Why Should I Join? What Can I Really Expect to Gain? This is the critical question, isn’t it? The “what’s in it for me” factor. While that might seem cynical, there really isn’t a point in being involved if you don’t feel you can gain from the experience. That’s obvious. But the point on which many such groups falter is not the taking, but the giving. Before you look at how to invest in a mastermind, look at four distinct takeaways an effective alliance can offer.

  1. Community: The most effective masterminds bring together people with both like and unlike backgrounds. Each member is after increased success, for example, but comes from a different industry. That’s the model behind the typical business club mastermind. The group is connected by a desire to progress, but not undermined by direct competition. The key factor is, however, a new and diverse community that wouldn’t exist otherwise. It’s a community of intent, not chance, with members invited in for the strengths they can offer as much as for the benefits they can receive.
  2. Collaboration: Being the captain of a small business enterprise can be a lonely position. It’s all on you. If you’re an entrepreneur by nature, you’ll relish that feeling most of the time, but everyone is human, social creatures, so there are times you don’t want to be the lone wolf. Managers and supervisors sometimes face similar isolation. When everyone is looking to you to run the show with confidence and authority, to whom do you turn to express doubt or bounce ideas? When you can’t show weakness before clients and staff, a mastermind collective presents a safe sounding board for expressing concerns, doubts and options, while providing input, feedback and advice.
  3. Consolidation: Networking is generally accepted as a key to business growth, yet processes required from typical networking opportunities are often uncomfortable and consequently many of us don’t do them well. It’s “first date” syndrome – there’s not enough time to relax and be yourself. A mastermind alliance checks that in a couple ways. First, everyone is there by strategic invitation. Next, everyone around you is interested in your success as well as their own, for the good of the mastermind group. Opportunities to build effective cross-promotions don’t have to develop on the fly, in a couple hours. When you connect with a network partner on a deeper level, you’re closer to their network now too, in a way a business card exchange just can’t match.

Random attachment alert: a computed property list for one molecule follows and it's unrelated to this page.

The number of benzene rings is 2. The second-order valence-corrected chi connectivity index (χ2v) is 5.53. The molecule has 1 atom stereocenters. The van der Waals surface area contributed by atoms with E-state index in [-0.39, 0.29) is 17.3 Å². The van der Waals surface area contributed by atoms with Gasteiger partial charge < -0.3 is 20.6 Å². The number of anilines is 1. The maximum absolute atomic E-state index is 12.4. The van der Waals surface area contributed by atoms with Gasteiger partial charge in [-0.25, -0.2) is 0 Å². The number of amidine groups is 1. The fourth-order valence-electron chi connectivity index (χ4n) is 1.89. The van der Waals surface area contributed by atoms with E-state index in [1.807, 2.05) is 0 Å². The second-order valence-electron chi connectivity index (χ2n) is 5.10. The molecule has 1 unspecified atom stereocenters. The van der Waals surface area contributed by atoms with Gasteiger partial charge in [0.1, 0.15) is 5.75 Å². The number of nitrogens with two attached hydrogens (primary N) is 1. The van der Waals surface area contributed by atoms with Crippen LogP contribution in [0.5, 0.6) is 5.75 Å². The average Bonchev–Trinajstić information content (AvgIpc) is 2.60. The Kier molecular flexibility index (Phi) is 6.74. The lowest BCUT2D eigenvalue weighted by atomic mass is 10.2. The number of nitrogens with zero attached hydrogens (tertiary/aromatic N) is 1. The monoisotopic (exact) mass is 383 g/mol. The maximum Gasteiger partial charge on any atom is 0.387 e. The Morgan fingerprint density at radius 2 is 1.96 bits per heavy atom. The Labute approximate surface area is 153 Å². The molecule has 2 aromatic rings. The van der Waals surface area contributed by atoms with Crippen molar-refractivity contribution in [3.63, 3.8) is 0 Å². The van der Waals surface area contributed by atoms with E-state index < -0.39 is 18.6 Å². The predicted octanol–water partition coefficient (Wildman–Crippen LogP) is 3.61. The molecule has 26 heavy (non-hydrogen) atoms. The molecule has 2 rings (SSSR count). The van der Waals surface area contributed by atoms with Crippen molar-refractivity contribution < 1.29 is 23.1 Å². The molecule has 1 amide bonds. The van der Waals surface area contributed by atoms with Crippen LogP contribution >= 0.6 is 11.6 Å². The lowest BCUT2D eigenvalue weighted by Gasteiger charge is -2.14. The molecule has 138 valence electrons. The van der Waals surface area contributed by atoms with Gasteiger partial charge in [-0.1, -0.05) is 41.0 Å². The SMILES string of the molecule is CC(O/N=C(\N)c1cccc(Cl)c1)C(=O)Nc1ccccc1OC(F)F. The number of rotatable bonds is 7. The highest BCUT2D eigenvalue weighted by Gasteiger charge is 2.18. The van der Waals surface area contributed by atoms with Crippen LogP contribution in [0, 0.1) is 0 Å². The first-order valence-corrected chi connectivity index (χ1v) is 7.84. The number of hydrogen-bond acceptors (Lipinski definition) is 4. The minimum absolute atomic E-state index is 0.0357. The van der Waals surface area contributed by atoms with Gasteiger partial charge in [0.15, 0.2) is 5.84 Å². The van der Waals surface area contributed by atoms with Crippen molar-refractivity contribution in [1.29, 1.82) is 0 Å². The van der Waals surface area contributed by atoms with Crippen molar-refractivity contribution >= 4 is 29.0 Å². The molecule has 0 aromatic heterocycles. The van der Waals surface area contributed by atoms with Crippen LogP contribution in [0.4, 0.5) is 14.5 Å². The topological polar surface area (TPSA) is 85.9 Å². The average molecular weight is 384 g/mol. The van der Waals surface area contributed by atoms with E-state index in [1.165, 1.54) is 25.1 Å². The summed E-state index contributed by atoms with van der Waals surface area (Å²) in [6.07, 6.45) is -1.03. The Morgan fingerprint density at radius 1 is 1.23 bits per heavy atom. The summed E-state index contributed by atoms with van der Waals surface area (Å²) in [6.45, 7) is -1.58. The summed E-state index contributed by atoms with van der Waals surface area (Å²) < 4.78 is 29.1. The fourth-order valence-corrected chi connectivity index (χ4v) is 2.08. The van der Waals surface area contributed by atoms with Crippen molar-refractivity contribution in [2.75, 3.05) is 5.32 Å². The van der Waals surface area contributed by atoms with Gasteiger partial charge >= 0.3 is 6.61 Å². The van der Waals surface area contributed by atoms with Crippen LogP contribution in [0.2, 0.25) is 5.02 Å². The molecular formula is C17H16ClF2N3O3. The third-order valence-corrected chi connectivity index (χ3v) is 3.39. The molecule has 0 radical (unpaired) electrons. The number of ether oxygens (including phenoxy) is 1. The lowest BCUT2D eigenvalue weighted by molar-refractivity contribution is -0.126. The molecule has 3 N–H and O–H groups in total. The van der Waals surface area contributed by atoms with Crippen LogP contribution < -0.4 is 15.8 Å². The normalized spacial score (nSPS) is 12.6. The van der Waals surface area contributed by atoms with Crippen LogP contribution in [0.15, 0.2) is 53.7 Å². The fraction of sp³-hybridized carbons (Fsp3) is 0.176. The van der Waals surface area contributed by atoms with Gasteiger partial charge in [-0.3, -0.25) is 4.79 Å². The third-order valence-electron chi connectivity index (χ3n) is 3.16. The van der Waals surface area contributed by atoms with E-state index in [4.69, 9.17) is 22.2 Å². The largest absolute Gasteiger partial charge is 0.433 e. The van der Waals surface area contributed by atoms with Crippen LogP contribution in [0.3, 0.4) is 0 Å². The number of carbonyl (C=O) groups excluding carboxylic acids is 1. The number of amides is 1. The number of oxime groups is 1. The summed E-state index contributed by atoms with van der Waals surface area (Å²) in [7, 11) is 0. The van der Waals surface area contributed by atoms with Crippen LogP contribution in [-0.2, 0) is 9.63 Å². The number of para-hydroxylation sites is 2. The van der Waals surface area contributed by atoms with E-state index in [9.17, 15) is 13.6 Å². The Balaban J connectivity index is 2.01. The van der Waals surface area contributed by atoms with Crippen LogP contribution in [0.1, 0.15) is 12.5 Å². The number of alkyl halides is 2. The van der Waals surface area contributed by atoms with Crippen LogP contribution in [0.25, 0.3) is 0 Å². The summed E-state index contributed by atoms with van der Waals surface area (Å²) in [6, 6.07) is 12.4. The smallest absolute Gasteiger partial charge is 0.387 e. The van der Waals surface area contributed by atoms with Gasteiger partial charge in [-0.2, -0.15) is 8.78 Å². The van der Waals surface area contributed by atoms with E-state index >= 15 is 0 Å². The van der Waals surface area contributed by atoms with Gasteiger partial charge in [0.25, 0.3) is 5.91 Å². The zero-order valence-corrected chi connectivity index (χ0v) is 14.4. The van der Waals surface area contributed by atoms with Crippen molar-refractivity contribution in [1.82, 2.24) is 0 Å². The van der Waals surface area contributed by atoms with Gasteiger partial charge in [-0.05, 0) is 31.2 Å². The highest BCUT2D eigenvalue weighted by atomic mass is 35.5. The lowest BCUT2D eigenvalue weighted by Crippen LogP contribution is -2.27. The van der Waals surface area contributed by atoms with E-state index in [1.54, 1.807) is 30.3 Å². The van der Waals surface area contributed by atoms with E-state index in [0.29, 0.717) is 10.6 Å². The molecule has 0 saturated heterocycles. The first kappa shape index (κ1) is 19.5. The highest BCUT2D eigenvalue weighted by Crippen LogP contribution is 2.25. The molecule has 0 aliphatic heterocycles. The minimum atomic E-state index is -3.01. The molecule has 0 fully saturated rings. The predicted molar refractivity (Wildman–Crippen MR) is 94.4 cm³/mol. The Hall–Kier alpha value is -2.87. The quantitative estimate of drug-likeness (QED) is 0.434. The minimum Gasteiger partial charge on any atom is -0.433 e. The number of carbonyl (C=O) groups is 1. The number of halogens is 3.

4. Continued Motivation: Inspiration and motivation may be the two biggest takeaways a mastermind has to offer. There are probably other sources for the new information you’re learning through your mastermind group. Consider the mastermind concept itself came from Hill’s book. But to get really excited about an idea, direction or plan that’s then reinforced a week later at the next meeting of your alliance, that is something so intangible yet so essential to your personal and business growth. Think of it as an inspirational pep pill, keeping you nourished, nurtured and invigorated on a regular basis.

Enjoy the Campaign: No matter if you are joining or starting your own group, whether you succeed or fail, there is experience to be gained and lessons to absorb. The clichés have all been used, and they are all true: enjoy the ride, it’s the journey, not the destination, and so on. Each mastermind can be enriching, even if it’s not what you were expecting or doesn’t achieve what you want. Part of the process that’s most valuable is that you’re opening yourself up as a person, to other people and other experiences. Ultimately, while a mastermind is a group experience, you will find the rewards are deeply personal. Good luck on your adventure!

Elizabeth McCormick is a keynote speaker, author, and authority on Leadership. A former US Army Black Hawk Pilot, she is the best-selling author of her personal development book, The P.I.L.O.T. Method; the 5 Elemental Truths to Leading Yourself in Life. Elizabeth teaches real life, easy to apply strategies to boost your employees’ confidence in the vision of your organization and their own leadership abilities. For more information, please visit: yourinspirationalspeaker.com.

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Visual Flight Rules

The Challenge and Reward of Transparency Culture

By Elizabeth McCormick

Elizabeth McCormickDon’t incentivize employees with money. They don’t want it.

Did you do a double-take? While the statement is a bit facetious, your workers expect fair compensation for the work they do, but it’s not the be-all and end-all of their motivation. In fact, it’s not even one of their top three motivators.

The top three motivators – culture and values, career opportunities, senior leadership – account for over 60 percent of a worker’s job satisfaction. Let’s look at each of these in turn and examine how it influences – and is influenced by – a transparent corporate culture.

Defining Transparency and Culture: There’s a temptation to think of corporate culture and transparency as synonymous, whether that transparency is achieved yet or not. Consider the following statement by a fictional CEO: “Our corporate culture is one of transparency.”

It probably strikes you as an empty phrase. The more cynical would likely start looking for transparency in practice in this executive’s organization, or worse yet, start examining the CEO for behavior consistent – and inconsistent — with the statement.